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Software for crystal structures analysis

A software program called Quantitative Electron Diffraction (QED) has been developed to go along with transmission electron microscopes to study the structure of crystalline materials by collecting information on the Large-Angle Rocking-Beam Electron Diffraction patterns emitted.

Crystal structure

Crystal structure of material is a unique arrangement of atoms or molecules in a crystalline liquid or solid. A crystal structure is composed of a pattern, a set of atoms arranged in a particular way, and a lattice exhibiting long-range order and symmetry. Patterns are located upon the points of a lattice, which is an array of points repeating periodically in three dimensions. Crystal structure is studied by transmission electron microscopes.


Transmission electron microscopes (TEM) create magnified images of samples and are, in contrast to the light microscope, even able to resolve individual atoms. When transmitting a beam of electrons through a crystalline sample such as a complex mineral or a crystallized protein, the electrons are diffracted in a specific way. Collecting such electron diffraction patterns of a sample from several different directions uniquely identifies a specific crystal structure.

Electron diffraction

Electron diffraction is a collective scattering phenomenon with electrons being (nearly elastically) scattered by atoms in a regular array (crystal). This can be understood in analogy to the Huygens principle for the diffraction of light. The incoming plane electron wave interacts with the atoms, and secondary waves are generated which interfere with each other. This occurs either constructively by reinforcement at certain scattering angles generating diffracted beams or destructively by extinguishing of beams.


LARBED (Large-Angle Rocking-Beam Electron Diffraction) patterns are composed of a series of diffraction patterns collected for a large range of directions of the electron beam. Although collected for a single specimen orientation such LARBED patterns provide 3-dimensional information and thus enable researchers to better extract information about the structure of crystalline materials in various fields of applications such as materials science, geology and life sciences.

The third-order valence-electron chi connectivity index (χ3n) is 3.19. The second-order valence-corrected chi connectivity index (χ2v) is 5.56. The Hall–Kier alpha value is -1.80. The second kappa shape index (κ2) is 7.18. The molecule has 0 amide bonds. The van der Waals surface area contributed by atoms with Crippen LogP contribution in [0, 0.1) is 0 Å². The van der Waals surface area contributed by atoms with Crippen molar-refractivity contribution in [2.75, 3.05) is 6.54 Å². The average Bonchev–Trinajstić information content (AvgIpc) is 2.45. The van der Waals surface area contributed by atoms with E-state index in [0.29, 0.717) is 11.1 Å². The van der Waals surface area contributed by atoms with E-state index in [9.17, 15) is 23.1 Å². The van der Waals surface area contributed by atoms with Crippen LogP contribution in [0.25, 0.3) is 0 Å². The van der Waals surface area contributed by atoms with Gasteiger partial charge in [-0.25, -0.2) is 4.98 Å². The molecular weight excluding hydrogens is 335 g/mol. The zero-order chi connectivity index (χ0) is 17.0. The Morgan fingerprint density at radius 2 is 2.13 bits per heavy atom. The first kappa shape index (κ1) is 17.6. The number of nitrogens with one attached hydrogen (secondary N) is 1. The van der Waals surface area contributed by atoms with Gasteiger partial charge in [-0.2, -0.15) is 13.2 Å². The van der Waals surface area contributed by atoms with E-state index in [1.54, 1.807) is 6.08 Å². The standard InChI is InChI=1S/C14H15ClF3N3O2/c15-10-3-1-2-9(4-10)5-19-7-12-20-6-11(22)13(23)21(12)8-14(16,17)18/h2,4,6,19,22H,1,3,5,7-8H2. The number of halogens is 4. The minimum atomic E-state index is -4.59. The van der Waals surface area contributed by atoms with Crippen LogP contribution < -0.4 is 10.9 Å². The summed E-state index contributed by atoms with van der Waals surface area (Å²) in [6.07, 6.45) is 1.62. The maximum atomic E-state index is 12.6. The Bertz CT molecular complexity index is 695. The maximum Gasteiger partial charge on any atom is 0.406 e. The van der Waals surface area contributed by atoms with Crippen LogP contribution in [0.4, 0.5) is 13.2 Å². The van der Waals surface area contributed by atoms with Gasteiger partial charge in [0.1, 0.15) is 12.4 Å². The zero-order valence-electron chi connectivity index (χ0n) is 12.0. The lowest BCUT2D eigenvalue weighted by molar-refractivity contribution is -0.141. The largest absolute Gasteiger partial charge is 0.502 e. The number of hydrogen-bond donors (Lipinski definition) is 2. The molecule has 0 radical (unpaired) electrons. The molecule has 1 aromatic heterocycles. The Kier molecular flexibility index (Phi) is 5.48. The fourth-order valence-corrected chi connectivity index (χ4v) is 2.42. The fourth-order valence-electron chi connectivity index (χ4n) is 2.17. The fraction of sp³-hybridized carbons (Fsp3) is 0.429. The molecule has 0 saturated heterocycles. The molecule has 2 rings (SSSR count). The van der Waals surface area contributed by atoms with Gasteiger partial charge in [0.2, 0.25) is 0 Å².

A software program called Quantitative Electron Diffraction (QED) has been developed to analyze huge data collected from the diffraction patterns and extract information on crystal structure. The QED software can control almost any transmission electron microscope to automatically collect LARBED patterns. The new software for automated acquisition of LARBED patterns works by controlling the tilt angle and position of a collimated electron beam. The QED software compensates the beam shift with the help of the illumination system of the microscope. Thus data about characteristics from nano-sized samples can be collected. LARBED data contain an enormous amount of information about examined specimen, including specimen thickness, the absolute values of structure factors, the crystal symmetry even of very thin (<10 nm) samples, as well as the specimen surface orientation. LARBED is a patented procedure, which has been developed at the Max Planck Institute for Intelligent Systems in Stuttgart, Germany and released by HREM Research Inc., Japan. The advantage of LARBED is that it overcomes difficulties caused by multiple scattering of electrons passing through a sample. This dynamical scattering makes it, amongst other things, difficult to analyze the intensities of the diffracted beam when using other methods based on electron diffraction. This leads to the loss of valuable information and allows transmission electron microscopes to acquire novel kinds of data, opening up new possibilities in electron crystallography.

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